The Senate has confirmed 54 of Obama's judicial choices since Nov. 21, when majority Democrats made it harder for Republicans to use filibusters to derail nominations. Twenty-eight judges have been confirmed in just the past seven weeks, with at least three more coming up for votes this week.
By contrast, the Senate filled 36 judgeships in the first 11 months of 2013 before the filibuster was weakened, and 49 in all of 2012.
Thanks to the push, Obama has appointed 261 appeals and district court judges — all of them lifetime positions — filling nearly a third of the entire federal judiciary since entering the White House. At the same point in his sixth year, the second President Bush had filled 242 such vacancies, according to Russell Wheeler, who studies the federal judiciary at the Brookings Institution.
The influx of Obama judges is likely to give the federal courts a more liberal tint than they've had in recent decades. Before he entered the White House, Republican presidents had been appointing judges for 20 of the previous 28 years.
"A president in office eight years leaves a stamp on the judiciary," said Nancy Zirkin, policy director for the Leadership Conference, a liberal coalition. "Obama will be able to leave a stamp."
Significantly, while 10 of the 13 federal circuit courts of appeals had majorities of GOP-named judges when Obama took office, nine are now dominated by Democratic appointees. Those courts are just one step below the Supreme Court and have enormous regional clout, and include the U.S. Court of Appeals for the District of Columbia Circuit, which holds sway over regulatory actions by the White House and federal agencies.
Overall, Democrats have whittled vacancies on federal appeals and district courts to 62. That's down from 96 in February and the lowest level since there were 59 vacancies in February 2009, right after Obama took office. Today's vacancies, however, are still more than the 52 unfilled judgeships in June of Bush's sixth year in office.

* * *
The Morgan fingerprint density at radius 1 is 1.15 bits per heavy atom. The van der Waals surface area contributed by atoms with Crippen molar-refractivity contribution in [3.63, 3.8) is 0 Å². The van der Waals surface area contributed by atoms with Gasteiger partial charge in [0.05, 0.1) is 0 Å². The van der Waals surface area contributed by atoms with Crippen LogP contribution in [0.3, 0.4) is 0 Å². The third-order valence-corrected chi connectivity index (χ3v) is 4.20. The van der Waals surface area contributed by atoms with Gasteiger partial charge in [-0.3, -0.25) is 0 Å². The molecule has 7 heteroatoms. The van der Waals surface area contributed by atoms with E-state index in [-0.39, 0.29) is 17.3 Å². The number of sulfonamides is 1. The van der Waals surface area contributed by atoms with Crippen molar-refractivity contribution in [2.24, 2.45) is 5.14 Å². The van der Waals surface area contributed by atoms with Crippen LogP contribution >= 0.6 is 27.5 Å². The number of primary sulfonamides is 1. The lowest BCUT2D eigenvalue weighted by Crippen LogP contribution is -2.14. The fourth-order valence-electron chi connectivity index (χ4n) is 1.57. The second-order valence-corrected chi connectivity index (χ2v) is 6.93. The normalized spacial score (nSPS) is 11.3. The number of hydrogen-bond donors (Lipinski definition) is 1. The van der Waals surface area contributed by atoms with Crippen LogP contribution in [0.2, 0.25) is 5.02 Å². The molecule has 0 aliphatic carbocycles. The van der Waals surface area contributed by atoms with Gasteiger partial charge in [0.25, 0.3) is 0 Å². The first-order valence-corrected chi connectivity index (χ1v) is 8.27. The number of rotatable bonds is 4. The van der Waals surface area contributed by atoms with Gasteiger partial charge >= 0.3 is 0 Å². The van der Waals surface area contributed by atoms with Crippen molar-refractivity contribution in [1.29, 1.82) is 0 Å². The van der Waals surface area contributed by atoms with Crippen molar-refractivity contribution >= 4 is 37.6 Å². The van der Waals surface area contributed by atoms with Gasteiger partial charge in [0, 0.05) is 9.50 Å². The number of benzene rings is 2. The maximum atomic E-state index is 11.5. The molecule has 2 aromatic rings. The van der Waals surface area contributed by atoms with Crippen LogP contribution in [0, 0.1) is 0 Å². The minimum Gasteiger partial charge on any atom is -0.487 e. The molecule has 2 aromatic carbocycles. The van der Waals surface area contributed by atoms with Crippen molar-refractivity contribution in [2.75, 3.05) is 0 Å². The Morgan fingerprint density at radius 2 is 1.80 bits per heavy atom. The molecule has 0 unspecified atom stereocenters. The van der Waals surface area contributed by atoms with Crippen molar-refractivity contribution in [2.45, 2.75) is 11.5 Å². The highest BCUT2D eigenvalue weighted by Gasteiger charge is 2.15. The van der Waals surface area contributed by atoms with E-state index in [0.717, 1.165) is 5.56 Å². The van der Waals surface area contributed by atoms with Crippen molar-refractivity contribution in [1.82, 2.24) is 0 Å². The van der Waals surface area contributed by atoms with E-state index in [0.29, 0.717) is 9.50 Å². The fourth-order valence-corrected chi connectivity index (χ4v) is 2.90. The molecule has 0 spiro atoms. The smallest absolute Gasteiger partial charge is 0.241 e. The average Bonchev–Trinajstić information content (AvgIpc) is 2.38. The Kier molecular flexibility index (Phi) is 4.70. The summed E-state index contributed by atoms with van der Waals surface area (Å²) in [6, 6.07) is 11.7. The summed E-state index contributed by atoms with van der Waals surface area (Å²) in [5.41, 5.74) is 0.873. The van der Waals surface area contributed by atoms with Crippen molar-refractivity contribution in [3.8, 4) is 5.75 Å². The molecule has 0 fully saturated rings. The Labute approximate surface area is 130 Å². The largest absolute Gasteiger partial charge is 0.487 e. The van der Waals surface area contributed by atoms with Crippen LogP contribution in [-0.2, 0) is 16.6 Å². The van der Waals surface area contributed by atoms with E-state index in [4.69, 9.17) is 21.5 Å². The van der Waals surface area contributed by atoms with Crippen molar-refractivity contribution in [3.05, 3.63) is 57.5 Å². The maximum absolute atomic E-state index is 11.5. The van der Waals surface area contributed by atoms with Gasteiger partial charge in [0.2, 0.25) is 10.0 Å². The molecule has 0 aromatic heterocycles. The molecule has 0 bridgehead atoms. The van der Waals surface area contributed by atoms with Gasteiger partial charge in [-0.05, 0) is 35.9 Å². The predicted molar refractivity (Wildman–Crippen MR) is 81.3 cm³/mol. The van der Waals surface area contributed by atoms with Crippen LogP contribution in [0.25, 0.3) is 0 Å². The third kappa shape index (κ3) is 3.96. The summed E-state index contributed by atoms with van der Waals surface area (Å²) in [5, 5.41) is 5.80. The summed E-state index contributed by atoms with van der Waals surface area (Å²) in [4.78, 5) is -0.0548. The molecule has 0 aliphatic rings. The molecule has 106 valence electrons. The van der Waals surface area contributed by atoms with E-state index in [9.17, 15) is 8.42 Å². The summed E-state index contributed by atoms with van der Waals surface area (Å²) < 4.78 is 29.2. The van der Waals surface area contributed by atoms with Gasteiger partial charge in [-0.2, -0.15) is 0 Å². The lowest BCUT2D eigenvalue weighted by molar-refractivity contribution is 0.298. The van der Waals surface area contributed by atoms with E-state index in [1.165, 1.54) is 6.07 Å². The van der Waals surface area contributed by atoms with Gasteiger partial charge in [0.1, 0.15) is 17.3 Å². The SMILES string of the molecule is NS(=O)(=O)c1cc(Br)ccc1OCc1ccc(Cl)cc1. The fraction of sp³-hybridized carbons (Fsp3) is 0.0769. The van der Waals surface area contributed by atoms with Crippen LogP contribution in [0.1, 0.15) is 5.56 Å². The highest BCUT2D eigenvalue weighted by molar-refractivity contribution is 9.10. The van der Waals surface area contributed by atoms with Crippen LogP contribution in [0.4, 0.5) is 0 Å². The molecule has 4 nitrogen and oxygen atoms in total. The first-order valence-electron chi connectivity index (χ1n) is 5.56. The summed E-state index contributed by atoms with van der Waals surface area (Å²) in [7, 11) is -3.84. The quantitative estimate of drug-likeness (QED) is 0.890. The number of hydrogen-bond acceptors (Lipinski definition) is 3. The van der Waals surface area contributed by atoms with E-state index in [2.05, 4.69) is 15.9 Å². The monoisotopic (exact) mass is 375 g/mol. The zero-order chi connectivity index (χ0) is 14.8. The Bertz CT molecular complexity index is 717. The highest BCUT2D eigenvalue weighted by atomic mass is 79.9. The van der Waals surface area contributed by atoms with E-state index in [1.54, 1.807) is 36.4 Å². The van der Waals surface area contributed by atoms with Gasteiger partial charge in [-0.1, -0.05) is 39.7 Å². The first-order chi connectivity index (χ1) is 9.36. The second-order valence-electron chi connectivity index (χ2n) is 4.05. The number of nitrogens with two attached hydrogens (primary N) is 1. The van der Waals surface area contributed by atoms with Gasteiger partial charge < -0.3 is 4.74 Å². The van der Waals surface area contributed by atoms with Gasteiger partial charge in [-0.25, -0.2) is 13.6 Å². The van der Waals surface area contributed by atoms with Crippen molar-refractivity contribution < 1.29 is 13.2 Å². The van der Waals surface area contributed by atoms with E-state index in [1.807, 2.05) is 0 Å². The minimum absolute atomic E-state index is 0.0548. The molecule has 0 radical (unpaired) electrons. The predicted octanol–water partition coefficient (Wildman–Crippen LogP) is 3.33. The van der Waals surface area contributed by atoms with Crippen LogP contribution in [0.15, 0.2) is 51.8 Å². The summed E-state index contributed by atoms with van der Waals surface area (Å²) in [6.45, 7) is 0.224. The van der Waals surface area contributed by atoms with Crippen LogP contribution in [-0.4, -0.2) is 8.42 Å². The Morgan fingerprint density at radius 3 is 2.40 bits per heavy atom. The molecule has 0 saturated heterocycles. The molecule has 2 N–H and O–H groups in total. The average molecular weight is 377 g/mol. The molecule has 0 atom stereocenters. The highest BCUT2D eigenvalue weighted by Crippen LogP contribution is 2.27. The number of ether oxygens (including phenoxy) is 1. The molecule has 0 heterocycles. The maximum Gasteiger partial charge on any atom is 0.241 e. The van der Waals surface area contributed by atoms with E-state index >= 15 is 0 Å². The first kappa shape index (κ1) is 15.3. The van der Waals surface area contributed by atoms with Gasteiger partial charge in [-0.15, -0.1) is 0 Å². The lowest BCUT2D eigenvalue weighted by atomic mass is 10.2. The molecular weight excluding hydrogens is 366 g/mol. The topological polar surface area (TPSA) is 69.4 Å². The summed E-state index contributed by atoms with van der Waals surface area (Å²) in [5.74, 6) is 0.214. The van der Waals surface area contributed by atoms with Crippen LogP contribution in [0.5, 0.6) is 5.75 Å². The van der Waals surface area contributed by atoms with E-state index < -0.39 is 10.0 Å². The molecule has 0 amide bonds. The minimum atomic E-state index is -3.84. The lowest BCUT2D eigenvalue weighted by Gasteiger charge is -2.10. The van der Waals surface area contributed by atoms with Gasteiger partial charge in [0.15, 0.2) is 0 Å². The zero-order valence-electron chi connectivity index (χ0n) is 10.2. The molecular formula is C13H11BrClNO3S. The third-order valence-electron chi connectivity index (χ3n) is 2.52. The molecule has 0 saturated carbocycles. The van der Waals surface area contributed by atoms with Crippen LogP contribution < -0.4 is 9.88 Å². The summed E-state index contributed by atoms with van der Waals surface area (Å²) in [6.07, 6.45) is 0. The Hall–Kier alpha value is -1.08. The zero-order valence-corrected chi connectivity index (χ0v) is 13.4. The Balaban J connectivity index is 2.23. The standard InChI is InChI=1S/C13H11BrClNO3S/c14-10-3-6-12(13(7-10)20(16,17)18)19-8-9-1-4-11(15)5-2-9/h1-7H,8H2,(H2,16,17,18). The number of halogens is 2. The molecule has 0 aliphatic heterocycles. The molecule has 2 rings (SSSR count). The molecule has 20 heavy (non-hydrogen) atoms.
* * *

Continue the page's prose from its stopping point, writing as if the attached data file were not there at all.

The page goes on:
The stepped-up pace comes despite Republican efforts to slow Senate work by forcing procedural votes and other delays on nominations and bills.
Republicans say they're protesting last November's power play by Democrats, who unilaterally reduced the number of votes needed to end filibusters, or procedural roadblocks, from 60 to a simple majority, usually 51. As a result, the 53 Democrats plus two independents who generally side with them no longer need a handful of GOP votes to approve most nominations.
That change was "a despicable and black act that will live in history," said Sen. John McCain, R-Ariz.
Democrats say Republicans were hindering Obama nominations long before the rules change, including imposing long delays on non-controversial Obama nominees simply to thwart his agenda.
They weakened the filibuster, Democrats say, only after GOP senators blocked qualified nominees to agencies they dislike, such as the Consumer Financial Protection Bureau, and because Republicans wanted to keep Obama from tipping the D.C. Circuit Court of Appeals to a majority of Democratic-named judges.
"One of the main reasons to change the rule was to fill the bench," said Sen. Chuck Schumer of New York, the No. 3 Senate Democratic leader.
Republicans say they were handling Obama's nominees just like Senate Democrats treated Bush's choices, blocking several of them, including high-profile appeals court nominees, because of their past decisions or advocacy roles in politically charged cases.
"The delays on judges were in line with the history of delays on judges," said Sen. Jeff Sessions, R-Ala., a senior member of the Senate Judiciary Committee. "Obama was not being treated unfairly."
The quickened work on judicial nominations, led by Senate Majority Leader Harry Reid, D-Nev., and Judiciary Committee Chairman Patrick Leahy, D-Vt., has not been without snags.